It would be easy to say, as others have done this week, that Theresa May should resign – or else be forced out now.  The reasons all but write themselves and need no repetition.  But since she seems unwilling to go, what would follow an attempt to remove her?

The first thought to ponder is that it might not be successful.  Conservative MPs are indeed “the most sophisticated” – i.e: unreliable – “electorate in the world”, but most still oppose forcing out the Prime Minister.  They fear that such drastic action would destablise the Government majority in the Commons.  They are alarmed by the possibility of an early election, against which the Fixed Terms Parliament Act is no sure protection, and Jeremy Corbyn coming to power.  Those in marginal seats are especially risk-averse.

So all a no confidence vote might achieve is to leave an even weaker May still in place.  That is neither in the national interest nor the Tory interest nor anyone else’s either, except Corbyn’s and Labour’s and Momentum’s.  Furthemore, we can be sure that not all those who sign no confidence letters would say that they have done so.  This would not improve confidence in the character of Tory MPs.  Nor would the near certainty that the number of votes cast against her would exceed the number of publicly declared opponents.

When John Major was challenged for the Conservative leadership in 1995, backers of Michael Portillo installed extra phone lines, in order to prepare for a leadership bid (which didn’t come).  We can be sure that friends of Boris Johnson and Amber Rudd and perhaps Michael Gove and Jeremy Hunt would follow that example.  That would further rock the frail Tory boat.  And there are more would-be leaders in the making – many more.  Some have real merit; others are House of Cards-type fantasists.  Several would declare themselves, or be outed, before finding no takers and withdrawing.  This would do little for Conservative coherence either.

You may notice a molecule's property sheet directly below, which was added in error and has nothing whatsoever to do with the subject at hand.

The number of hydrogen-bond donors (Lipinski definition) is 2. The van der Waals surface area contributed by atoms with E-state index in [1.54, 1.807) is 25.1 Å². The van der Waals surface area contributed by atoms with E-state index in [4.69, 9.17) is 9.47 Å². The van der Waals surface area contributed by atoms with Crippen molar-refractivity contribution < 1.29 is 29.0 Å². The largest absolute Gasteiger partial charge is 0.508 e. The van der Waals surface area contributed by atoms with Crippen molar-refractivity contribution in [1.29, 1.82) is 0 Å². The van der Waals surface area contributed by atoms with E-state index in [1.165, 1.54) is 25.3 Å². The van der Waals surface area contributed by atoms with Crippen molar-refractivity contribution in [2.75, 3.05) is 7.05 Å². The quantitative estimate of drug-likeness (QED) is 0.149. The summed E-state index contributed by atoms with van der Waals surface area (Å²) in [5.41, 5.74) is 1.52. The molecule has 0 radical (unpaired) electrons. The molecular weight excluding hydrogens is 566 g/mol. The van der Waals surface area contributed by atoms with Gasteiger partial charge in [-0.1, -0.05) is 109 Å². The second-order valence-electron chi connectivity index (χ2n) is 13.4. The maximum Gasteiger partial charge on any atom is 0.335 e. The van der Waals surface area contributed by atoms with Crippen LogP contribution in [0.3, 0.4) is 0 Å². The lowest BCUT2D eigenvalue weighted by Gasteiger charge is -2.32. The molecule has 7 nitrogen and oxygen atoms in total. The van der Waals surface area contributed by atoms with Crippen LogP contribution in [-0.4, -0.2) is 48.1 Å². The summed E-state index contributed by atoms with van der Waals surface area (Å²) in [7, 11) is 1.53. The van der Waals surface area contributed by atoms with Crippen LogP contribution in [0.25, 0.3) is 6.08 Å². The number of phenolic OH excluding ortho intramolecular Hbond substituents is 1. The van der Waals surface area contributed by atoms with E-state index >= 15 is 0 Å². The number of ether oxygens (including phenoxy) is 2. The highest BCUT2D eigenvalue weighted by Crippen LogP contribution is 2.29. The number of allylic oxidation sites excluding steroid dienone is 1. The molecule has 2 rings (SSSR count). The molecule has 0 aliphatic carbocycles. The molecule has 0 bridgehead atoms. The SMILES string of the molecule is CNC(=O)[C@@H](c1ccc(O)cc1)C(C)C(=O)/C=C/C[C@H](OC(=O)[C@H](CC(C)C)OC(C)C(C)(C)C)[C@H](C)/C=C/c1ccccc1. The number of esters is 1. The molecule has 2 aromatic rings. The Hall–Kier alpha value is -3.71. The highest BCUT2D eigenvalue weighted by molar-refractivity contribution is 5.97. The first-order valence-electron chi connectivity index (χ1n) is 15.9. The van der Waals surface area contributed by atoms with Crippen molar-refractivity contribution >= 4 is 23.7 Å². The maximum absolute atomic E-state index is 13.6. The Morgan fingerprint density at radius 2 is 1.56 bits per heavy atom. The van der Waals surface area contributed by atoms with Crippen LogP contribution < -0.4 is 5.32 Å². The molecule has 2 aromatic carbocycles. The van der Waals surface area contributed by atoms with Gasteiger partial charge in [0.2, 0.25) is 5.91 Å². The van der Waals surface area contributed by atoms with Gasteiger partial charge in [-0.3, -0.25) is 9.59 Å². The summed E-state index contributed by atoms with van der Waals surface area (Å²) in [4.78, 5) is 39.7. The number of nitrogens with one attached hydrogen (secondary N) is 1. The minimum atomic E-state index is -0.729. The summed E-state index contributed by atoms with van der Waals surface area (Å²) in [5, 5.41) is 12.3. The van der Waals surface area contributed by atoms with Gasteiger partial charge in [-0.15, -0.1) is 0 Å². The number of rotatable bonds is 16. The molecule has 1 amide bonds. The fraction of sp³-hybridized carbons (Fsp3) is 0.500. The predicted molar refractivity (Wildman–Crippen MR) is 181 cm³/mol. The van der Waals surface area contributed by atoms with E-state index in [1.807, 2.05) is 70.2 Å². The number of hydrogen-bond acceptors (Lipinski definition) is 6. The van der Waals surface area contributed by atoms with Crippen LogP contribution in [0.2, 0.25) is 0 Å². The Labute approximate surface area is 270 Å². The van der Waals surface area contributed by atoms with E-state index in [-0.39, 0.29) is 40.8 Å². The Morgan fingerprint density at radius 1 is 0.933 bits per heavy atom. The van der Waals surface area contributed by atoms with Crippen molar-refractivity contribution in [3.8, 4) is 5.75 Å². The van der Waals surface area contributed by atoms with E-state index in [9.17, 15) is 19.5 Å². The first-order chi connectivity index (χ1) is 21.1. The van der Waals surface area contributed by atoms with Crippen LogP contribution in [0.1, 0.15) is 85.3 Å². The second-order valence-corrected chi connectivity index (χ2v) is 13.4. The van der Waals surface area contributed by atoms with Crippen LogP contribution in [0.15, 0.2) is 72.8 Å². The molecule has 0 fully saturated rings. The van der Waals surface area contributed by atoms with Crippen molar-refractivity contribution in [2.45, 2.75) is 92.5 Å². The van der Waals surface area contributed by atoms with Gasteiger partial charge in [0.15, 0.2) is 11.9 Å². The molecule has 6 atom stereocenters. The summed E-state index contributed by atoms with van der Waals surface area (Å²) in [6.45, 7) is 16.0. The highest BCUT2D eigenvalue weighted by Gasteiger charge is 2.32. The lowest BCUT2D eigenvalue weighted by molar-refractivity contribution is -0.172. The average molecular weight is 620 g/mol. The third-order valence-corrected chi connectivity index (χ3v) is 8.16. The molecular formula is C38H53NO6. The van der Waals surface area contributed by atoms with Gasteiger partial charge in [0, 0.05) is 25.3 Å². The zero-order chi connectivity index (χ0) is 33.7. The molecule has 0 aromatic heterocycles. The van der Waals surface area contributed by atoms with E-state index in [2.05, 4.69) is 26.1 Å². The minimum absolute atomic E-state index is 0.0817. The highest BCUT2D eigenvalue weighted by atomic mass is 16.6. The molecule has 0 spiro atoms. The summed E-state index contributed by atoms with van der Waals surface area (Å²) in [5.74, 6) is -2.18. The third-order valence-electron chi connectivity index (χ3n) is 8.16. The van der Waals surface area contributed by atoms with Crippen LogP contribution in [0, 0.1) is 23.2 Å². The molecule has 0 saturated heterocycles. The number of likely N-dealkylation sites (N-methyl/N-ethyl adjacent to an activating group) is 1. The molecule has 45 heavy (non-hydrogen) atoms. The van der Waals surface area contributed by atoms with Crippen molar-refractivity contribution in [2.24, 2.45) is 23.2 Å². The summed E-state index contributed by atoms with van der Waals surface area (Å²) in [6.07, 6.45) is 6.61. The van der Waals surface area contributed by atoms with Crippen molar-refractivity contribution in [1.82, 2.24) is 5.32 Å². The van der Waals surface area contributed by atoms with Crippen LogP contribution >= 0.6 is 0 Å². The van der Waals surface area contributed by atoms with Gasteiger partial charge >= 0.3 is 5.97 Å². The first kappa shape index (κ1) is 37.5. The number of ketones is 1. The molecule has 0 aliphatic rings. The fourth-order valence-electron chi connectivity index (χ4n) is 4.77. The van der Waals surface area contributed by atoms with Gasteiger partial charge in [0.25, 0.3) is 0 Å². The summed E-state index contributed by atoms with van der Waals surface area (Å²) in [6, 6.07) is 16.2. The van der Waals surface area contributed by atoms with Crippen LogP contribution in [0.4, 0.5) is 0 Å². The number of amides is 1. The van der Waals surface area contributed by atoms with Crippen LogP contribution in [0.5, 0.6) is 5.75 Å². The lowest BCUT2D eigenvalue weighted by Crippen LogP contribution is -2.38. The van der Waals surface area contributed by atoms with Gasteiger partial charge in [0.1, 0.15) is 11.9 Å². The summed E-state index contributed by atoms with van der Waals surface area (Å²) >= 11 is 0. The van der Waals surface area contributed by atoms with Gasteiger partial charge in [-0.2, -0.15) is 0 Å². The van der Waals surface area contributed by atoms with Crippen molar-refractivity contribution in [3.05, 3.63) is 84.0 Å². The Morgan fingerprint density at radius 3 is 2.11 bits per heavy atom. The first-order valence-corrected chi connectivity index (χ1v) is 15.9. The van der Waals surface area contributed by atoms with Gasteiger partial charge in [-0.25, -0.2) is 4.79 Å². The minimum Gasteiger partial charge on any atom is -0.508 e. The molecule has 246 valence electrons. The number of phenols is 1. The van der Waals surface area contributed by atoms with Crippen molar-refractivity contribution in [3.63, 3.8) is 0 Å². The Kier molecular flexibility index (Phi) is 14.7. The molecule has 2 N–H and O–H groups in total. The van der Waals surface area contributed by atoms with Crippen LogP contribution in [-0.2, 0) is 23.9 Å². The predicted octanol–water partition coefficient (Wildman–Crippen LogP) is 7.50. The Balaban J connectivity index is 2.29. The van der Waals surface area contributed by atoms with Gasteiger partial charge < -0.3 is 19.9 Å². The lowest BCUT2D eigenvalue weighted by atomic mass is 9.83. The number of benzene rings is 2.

But now go on to ask what would follow May actually losing a no confidence vote, or being forced out despite winning one, much as Margaret Thatcher was when she gained more votes than Michael Heseltine.  There would be talk among Tory MPs in these circumstances of a “coronation”.  There can be none, first, because there is no crown prince (or princess) and, second, because party members cannot be locked out of the next vote as they were the last one – or shouldn’t be, at any rate.  The Prime Minister has not turned out to be a good advertisment for uncontested leadership elections.

There is also the prospect of the members, and arguably the country, not getting the choice they want.  The Cabinet member with the biggest name recognition is Boris Johnson.  But Tory MPs might well not forward his candidacy to the members.  The same applies to Michael Gove, were he to stand in such circumstances.  Ruth Davidson is ineligible.  Jacob Rees-Mogg dismisses his own candidacy with shrewd insight.  David Davis will be the best part of 75 in 2022.  There are few other heavyweights.  The prospect would be of a final choice between what voters and many party members would dismiss as two nonentities.

The last man left alive amidst the heaped corpses on this Hamlet-style stage might well be left with even less authority than May herself.  And all this would take place against the backdrop of the biggest international negotiation in our post-war history.  Tory MPs would be panned for playing pathetic Westminster games – for self-indulgence, panic and ungrownupness – while the future of the nation hangs in the balance.  That might push and keep the Conservative poll rating down below 40 per cent, just in time for the spring’s local elections.  In addition, Brandon Lewis claims that the Party has no complete list of members.  Prepare for legal challenges in such circumstances.